NetSpeedMonitor x86 is a toolbar that monitors your network. NetSpeedMonitor shows you the upload and download speed of your NICs. It runs on Windows XP, Windows Server 2003, Windows Vista or Windows 7. On the site you can choose to download 64 bits version also. The speeds will be shown in the taskbar. If you point your mouse over them, the traffic for the session, day and month along with the name of the network adapter and the System Uptime will be also shown. Right-clicking over the toolbar, will provide you with access to its contextual menu. It will show you some info about the program, while allowing you to enable/disable network monitoring, watch the data traffic for the different network adapters and configure the different settings of the program, such as its units, precision, language, layout, database and tooltips. The contextual menu will also give you access to several links, some of them leading to Windows features, others to web sites. You will also be able to export/import the traffic data.
You might not need to buy a new router if you can fix the interference problems you're suffering. By reconfiguring your router and changing some of its more simple settings, you may find that your Wi-Fi troubles go away. We'll show you how to set up 2.4GHz and 5GHz networks properly. If you're still having interference or range problems, you may need some new hardware, but we'll cover all of that in the next section.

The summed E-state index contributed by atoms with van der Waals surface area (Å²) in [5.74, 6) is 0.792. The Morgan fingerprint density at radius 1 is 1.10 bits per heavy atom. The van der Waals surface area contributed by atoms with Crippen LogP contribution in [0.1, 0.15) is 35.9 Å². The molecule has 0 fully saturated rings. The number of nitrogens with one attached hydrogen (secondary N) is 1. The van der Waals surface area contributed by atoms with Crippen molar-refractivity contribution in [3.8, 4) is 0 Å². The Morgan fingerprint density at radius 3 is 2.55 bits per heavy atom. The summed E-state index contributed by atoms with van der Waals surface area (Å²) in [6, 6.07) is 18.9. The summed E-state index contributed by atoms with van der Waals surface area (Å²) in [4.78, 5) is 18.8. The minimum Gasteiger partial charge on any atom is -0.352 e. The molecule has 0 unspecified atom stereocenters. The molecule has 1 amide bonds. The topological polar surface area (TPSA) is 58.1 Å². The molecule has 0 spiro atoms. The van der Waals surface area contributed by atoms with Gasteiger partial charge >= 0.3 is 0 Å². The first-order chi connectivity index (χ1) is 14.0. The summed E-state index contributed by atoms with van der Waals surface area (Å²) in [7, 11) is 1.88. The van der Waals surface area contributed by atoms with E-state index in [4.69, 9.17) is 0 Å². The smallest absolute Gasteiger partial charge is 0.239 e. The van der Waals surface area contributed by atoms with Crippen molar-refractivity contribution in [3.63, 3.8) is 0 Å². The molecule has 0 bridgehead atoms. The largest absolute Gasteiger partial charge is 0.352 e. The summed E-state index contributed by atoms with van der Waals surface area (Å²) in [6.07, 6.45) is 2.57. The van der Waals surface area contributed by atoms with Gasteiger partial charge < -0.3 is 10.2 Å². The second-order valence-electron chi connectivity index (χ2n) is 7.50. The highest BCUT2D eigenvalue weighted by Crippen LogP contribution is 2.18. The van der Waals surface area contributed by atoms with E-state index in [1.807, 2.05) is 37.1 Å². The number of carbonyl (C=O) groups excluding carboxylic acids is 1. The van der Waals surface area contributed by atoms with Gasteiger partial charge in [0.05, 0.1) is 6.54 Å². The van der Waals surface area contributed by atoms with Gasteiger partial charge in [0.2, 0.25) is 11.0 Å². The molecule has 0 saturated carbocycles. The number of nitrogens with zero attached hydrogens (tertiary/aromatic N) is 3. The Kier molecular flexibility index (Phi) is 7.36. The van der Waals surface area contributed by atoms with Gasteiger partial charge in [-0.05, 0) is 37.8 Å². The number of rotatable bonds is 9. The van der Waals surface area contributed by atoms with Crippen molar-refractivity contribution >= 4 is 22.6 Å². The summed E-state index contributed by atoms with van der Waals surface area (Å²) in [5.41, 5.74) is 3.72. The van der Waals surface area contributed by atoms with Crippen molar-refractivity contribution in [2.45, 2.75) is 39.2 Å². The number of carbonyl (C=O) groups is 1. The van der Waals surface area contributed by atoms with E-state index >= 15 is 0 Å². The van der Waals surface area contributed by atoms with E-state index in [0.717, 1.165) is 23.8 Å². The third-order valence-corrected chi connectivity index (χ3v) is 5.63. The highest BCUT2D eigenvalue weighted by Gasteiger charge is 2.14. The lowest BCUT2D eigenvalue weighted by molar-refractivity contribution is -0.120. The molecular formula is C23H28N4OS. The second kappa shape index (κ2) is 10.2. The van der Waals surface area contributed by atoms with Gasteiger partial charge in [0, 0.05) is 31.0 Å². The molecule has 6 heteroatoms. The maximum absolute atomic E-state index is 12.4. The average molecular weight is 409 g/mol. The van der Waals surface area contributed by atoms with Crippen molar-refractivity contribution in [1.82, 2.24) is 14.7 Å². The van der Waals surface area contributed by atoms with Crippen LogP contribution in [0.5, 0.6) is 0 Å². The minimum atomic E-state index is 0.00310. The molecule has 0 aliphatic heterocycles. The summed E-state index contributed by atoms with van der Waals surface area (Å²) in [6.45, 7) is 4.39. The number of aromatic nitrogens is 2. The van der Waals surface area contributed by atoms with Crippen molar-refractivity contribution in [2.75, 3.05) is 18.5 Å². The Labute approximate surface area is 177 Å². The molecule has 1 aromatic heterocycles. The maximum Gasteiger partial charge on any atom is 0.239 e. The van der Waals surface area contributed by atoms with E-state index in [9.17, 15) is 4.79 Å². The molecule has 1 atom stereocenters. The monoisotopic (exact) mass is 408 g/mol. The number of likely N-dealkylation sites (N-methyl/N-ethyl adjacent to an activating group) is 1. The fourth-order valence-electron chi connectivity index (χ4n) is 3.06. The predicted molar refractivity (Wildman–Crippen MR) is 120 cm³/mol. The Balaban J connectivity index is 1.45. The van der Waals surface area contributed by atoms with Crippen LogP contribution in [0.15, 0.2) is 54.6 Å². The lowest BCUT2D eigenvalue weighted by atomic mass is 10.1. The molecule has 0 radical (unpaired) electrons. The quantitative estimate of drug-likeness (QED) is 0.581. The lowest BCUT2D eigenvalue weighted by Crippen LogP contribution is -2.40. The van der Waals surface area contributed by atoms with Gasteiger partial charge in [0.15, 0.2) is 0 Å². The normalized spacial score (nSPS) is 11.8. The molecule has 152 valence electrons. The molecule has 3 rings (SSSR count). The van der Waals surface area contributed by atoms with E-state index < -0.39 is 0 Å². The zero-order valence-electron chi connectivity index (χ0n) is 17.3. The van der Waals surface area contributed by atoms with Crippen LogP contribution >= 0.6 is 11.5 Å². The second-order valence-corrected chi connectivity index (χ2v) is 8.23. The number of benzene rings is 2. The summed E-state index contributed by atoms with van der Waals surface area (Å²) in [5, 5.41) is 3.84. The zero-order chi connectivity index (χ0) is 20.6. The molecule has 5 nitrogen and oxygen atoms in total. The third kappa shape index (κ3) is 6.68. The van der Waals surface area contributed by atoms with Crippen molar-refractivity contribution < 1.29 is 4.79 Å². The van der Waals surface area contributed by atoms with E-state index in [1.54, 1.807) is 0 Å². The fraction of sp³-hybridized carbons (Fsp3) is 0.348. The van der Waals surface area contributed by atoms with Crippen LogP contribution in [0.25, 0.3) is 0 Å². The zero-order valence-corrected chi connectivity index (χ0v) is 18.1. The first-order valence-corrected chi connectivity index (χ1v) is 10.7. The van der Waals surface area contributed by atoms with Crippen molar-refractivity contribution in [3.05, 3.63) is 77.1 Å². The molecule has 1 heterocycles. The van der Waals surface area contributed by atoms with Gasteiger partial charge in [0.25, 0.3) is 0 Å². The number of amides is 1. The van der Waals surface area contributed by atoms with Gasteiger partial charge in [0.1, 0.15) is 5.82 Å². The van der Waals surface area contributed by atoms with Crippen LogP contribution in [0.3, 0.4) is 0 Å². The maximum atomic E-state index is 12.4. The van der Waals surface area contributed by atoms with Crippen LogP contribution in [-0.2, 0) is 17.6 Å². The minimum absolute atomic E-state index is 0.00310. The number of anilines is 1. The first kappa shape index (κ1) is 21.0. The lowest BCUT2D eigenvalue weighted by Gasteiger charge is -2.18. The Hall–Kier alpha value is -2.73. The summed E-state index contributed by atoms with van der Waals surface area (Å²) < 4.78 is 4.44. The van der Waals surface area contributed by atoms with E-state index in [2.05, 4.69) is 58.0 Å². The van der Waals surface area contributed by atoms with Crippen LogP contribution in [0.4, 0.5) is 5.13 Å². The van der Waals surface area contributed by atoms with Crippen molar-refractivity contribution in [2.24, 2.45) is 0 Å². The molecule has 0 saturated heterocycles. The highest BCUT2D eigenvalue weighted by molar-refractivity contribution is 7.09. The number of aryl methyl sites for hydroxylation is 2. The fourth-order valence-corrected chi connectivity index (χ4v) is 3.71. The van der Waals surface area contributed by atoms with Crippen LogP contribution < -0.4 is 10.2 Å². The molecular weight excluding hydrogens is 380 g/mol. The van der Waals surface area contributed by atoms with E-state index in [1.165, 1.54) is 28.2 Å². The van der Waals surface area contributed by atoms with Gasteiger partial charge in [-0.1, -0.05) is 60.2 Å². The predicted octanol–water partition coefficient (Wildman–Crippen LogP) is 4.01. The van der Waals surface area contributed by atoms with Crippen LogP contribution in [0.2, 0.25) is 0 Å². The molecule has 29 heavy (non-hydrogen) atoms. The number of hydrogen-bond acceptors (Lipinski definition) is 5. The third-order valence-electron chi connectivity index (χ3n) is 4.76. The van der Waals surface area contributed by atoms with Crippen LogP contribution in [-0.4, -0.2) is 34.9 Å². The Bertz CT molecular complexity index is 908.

Although your router will run on a frequency band, such as 2.4GHz, underneath it's actually only using a 20MHz slice of the frequency, called a channel. For example, channel 1 for 2.4GHz networks uses the 20MHz slice between 2,412MHz and 2,432MHz. Unfortunately, most of the 2.4GHz channels overlap, causing interference: channel 2 uses 2,417MHz to 2,437MHz, for example.
It's not always that simple, though, as plenty of people don't follow this simple rule; for example, you may be surrounded by people using Channel 2, which overlaps both Channel 1 and 6. Picking the right channel isn't just about making the right decision based on technical data, but picking the right channel based on the networks around you, then.
Fortunately, this problem has been fixed with 5GHz networks, which has more channels, none of which overlaps. However, a neighbour maybe running a network on the same channel, causing interference issues. For both 2.4GHz and 5GHz networks, the trick is to set your router to use a channel different (where possible) to other wireless networks within range and one that doesn't overlap.